As Kathie Lee Gifford said recently, explaining her boldness for Christ, “It’s as though we know the cure for cancer, and we don’t dare keep it to ourselves!”

My professor of evangelism Dr. B. Gray Allison used to tell us, “If you’ve got it, you’ll tell it. Do you have it?”

Only a pastor who loves his people and takes seriously his call from Christ will do this.  The others are in the work for lesser reasons: the pay, a vocation, a career, something.

Some pastor protests 

“But I’m supposed to take care of my people.  They are the ones who chose me as pastor; they pay my salary. And if their needs are not being met, they can fire me.”

No one is saying to neglect the flock.  I’m not one who dumps on pastors with that old tired cliché: “Jesus said we are to be fishers of men, not keepers of the aquarium.”  That sounds so right at first. But it’s dead wrong.

That so-called “aquarium,” we insist, is the home base.  The flock.  The people of God.  And we are told to “shepherd the church of God which He purchased with His own blood” (Acts 20:28).  Jesus said, “Feed my sheep” (John 21:15-17).

And one of the best ways we can nurture and strengthen our people is to equip them to share their love of Christ and help those around them come to faith in Him.

Has anyone come to faith in Christ because of your personal witness, pastor?  And I mean recently?

No one is better situated to go door to door sharing Christ.  People in the community know you, in all likelihood, and will open their doors to you.  Give them some materials, invite them to church, ask if they have any prayer requests, and see what the Lord does as a result of your caring visits.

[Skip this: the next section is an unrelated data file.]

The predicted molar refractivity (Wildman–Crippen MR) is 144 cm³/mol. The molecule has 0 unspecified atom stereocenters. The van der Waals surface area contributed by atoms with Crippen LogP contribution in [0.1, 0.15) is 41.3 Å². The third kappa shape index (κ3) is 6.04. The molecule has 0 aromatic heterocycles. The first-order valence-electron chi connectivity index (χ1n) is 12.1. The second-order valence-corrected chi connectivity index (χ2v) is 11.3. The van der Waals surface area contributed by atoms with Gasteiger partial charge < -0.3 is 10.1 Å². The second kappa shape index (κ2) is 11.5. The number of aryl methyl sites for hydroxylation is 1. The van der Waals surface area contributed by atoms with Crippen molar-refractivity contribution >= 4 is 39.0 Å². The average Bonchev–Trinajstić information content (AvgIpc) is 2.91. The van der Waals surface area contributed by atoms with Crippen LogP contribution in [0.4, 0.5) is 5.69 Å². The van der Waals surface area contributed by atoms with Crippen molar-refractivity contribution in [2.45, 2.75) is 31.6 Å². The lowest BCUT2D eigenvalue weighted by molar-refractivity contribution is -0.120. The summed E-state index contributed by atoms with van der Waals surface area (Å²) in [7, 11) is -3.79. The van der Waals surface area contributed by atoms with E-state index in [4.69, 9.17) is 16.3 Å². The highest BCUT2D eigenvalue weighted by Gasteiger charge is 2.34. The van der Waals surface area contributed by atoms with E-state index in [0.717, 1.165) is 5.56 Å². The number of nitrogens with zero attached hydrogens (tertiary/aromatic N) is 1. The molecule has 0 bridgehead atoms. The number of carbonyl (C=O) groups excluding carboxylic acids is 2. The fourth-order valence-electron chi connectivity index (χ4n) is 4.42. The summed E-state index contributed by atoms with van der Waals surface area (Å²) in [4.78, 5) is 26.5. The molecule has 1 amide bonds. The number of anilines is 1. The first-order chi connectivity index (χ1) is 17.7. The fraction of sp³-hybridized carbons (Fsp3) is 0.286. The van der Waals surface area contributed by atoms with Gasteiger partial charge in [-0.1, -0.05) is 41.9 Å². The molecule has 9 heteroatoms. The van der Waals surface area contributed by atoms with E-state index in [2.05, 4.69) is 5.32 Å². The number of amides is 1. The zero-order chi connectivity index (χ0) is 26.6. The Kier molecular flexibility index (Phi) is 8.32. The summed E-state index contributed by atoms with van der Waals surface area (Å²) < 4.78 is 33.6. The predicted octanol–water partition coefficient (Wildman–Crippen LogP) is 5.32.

Do this–go door to door for the 100 nearest neighbors–and I will tell you by personal experience what will happen:  Your joy in the Lord will explode. And you will preach with a greater freedom and conviction.  You have demonstrated the very things you’re calling on your people to do.


One caveat:  Do not go around telling your people that you are visiting door to door. Don’t tell them you just led the waiter to Christ.  Don’t brag on yourself, even if you phrase it as thanksgiving.  Do not call attention to what you are doing.  This is not about you.  Just do the work, and stay with it.

If you continue sharing your faith, the word will get around.  And that will elevate you in their estimation as few other things can do. And that will be worth its weight in gold.

“Lord, bless your pastors, please. For Jesus’ sake. Amen.” 

3 thoughts on “Every pastor needs a plan

  1. Terrific post Bro. Joe.
    I especially like the caveat. I am not a pastor, but none of what we do for Jesus is about us and we tend to forget that all too often, especially when we seem to be having success in our witnessing and discipleship.
    The problem is that it isn’t us that is having the success, it is the Holy Spirit within us!
    To God Be The Glory!